The Ukraine economy is on the brink of collapse after the International Monetary Fund identified a $US15 billion shortfall in government funding that will need to be plugged “within weeks,” according to the Financial Times.
The shortfall comes after Ukraine’s gross domestic product fell by 5.3% in the third quarter of 2014, the State Statistics Service reported on Wednesday. This comes after a drop of 4.7% in the second quarter and a 1.1% contraction in Q1. In short, the country is in deep trouble.
Analysts are predicting a total contraction of about 7% through 2014, and the country looks set to continue its decline next year. This sharp contraction comes at an unfortunate time for the country, just before it is set to hand over $US19 billion over the next three years ($US7.5 billion in 2015, $US4.7 billion in 2016, and $US6.6 billion in 2017) in debt payments.
Under IMF rules, the fund is not allowed to provide capital to a donor country, even if it has already been pledged, unless it is confident that the country can meet its financing obligations for the next 12 months. This means the bailout is on hold until donors sign off on the increase in funding — but the desire for such a large increase is sorely lacking.
In fact the country’s recovery could still be years away, according to Bank of America Merrill Lynch.
“In the scenario of stabilisation, the recovery is likely to start only in 2017 and we project growth to be around 3-4% in 2017-19, close to its potential level. In this scenario, the debt-to-GDP ratio would rise further but would stabilise below 90% in 2017-19E, if fiscal consolidation reforms continue and UAH devaluation slows.”
That is, assuming that the ongoing conflict with pro-Russian rebels in the east of the country doesn’t intensify and that the fragile new government is able not only to announce but also to implement thorough economic reforms and clamp down on corruption, then the economy might — just might — start to grow again at a modest pace in 2017. This is a world away from the optimistic scenarios for Ukraine that supporters of the Maidan protests in Kiev envisaged at the start of the year.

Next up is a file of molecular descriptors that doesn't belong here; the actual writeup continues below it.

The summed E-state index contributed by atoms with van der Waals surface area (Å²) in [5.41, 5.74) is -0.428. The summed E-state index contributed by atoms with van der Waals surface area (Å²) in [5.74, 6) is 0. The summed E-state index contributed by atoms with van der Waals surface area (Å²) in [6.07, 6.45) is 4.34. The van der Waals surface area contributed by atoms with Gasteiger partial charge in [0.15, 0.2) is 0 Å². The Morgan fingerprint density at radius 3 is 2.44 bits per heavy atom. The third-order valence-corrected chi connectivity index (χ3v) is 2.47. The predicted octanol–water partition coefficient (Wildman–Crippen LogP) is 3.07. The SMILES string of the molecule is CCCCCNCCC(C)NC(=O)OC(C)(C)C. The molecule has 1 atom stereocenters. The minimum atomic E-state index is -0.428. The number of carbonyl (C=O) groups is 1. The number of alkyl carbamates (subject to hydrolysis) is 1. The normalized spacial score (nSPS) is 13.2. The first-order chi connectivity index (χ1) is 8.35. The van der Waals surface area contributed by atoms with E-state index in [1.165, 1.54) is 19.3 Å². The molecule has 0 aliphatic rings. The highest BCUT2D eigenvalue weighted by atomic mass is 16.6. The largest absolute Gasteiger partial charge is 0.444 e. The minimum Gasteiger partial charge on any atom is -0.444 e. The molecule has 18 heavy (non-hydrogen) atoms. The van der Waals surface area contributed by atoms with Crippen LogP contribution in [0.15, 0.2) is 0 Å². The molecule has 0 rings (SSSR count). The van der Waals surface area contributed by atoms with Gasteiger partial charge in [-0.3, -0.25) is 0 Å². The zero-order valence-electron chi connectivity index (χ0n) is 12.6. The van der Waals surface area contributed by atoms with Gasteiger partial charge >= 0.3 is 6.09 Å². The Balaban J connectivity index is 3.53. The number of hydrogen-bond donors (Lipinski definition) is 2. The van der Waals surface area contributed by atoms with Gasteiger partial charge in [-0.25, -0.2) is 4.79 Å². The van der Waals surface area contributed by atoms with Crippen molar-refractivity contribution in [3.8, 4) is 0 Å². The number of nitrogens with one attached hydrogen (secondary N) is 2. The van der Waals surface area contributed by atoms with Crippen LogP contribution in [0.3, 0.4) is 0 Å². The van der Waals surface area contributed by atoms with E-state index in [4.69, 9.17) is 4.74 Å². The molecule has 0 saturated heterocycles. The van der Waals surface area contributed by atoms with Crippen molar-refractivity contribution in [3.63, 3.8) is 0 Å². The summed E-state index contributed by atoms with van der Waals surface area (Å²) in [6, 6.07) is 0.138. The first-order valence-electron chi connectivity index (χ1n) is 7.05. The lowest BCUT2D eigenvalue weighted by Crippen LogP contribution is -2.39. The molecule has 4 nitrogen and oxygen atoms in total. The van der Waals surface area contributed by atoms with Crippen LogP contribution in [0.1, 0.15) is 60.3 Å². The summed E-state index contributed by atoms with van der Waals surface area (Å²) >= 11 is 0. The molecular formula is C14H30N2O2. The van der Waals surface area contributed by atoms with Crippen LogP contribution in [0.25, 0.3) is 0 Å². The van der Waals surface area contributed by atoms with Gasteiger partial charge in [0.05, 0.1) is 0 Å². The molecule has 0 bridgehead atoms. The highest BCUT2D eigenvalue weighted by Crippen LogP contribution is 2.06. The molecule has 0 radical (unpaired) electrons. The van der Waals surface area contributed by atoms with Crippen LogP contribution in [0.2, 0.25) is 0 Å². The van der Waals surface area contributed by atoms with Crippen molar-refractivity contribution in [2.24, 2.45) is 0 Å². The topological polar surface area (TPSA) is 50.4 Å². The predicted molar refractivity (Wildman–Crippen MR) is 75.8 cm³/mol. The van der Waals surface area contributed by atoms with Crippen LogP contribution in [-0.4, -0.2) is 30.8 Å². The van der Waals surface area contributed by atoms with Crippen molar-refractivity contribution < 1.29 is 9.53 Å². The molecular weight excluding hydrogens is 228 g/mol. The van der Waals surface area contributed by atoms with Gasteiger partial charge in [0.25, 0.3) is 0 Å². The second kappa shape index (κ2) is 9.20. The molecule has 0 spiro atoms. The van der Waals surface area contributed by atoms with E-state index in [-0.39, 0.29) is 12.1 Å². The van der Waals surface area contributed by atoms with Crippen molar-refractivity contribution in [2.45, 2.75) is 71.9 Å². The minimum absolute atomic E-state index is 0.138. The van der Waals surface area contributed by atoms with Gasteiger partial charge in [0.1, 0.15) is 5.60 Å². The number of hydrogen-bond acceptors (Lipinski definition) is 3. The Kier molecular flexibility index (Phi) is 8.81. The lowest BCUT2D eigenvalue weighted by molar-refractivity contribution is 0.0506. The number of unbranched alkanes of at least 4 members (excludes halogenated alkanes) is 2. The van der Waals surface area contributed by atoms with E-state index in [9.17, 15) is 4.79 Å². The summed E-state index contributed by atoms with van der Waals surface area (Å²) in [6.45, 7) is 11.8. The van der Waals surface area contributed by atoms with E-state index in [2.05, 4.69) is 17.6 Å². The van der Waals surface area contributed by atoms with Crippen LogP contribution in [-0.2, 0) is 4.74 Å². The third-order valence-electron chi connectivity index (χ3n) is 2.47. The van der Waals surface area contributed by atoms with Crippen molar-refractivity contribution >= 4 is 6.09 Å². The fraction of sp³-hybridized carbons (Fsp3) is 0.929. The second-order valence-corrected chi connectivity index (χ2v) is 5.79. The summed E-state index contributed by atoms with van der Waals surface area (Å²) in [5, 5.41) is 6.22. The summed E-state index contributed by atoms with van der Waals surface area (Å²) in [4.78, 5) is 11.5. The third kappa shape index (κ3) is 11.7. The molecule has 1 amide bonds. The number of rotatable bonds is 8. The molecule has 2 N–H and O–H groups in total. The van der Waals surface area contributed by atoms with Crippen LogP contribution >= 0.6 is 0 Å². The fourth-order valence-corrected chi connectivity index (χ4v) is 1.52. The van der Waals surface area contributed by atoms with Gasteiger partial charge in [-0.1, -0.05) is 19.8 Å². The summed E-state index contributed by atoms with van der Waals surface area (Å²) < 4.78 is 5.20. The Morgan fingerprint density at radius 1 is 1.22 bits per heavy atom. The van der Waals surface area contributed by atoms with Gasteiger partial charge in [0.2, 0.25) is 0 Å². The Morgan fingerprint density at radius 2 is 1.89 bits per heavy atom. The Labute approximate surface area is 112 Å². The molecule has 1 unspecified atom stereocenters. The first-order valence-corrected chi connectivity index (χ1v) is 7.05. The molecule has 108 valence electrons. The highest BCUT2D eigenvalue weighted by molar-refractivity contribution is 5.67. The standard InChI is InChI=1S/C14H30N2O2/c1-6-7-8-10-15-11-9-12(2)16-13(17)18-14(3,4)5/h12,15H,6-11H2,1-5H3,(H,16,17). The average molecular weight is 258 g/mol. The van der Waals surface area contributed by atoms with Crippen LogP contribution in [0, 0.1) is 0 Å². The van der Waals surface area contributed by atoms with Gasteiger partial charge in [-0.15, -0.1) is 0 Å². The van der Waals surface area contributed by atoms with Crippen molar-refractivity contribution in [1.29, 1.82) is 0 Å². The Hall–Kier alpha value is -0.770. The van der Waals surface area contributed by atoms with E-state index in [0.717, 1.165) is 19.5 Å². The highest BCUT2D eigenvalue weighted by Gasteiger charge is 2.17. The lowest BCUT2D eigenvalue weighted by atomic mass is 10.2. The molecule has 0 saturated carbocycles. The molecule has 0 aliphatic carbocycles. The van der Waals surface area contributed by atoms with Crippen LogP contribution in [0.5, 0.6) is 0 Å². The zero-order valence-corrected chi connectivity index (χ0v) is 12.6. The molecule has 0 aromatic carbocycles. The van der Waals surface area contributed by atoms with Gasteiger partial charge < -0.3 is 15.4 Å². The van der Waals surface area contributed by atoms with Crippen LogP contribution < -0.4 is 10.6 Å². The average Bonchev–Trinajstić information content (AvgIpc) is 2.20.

So what went wrong? The IMF has pledged $US17 billion of funding for the country, and other donors have also chipped in with pledges of another $US10 billion, of which Ukraine has received $US8.2 billion. This was deemed sufficient to ensure that the immediate funding needs of the country would be met and, once the country had stabilised government debt (which leapt up from 40% of GDP in 2013 to about 70% this year) would be left on a sustainable footing.
These forecasts now look wildly optimistic. The government in Kiev has effectively lost control of regions accounting for some 16% of Ukraine GDP to rebels, while the costs of fighting continue to mount.
And now the country is running out of money.
In response, Ukraine’s central bank has been forced to burn through its foreign-currency reserves to meet government spending commitments as the economy struggles. Last week it announced that reserves had fallen below $US10 billion, its lowest point in a decade, according to The Wall Street Journal.
The situation is now hitting crisis point.
Finance ministry officials from G-7 countries met last week to decide upon a new $US4 billion loan package for Kiev, but doubts linger over the ability of the new government, which took office only last week following elections in October, to deliver on its commitments. Any new money is likely to be made conditional on the swift passing of a new budget due Dec. 20 that is likely to require significant spending cuts.
Such is the scale of the problem that European Union ministers were reported to be considering petitioning Russia to roll over its $US3 billion loan to Ukraine, despite EU sanctions against the country over its role in supporting the rebels.
One possibility being floated is that Ukraine be allowed to begin negotiations to restructure its debts (that is, seek forgiveness of some of the debt) coupled with any new injection of funds. That way the debt sustainability question that is a potential huge stumbling block to the IMF program would at least be resolved, even if it comes at a cost to those holding Ukraine government debt.
So far there has been predictably strong resistance among bondholders to this idea, but they may be on the wrong side of the argument. After all, getting some money back from Ukraine in an organised manner is better than getting nothing in the case of a sovereign default.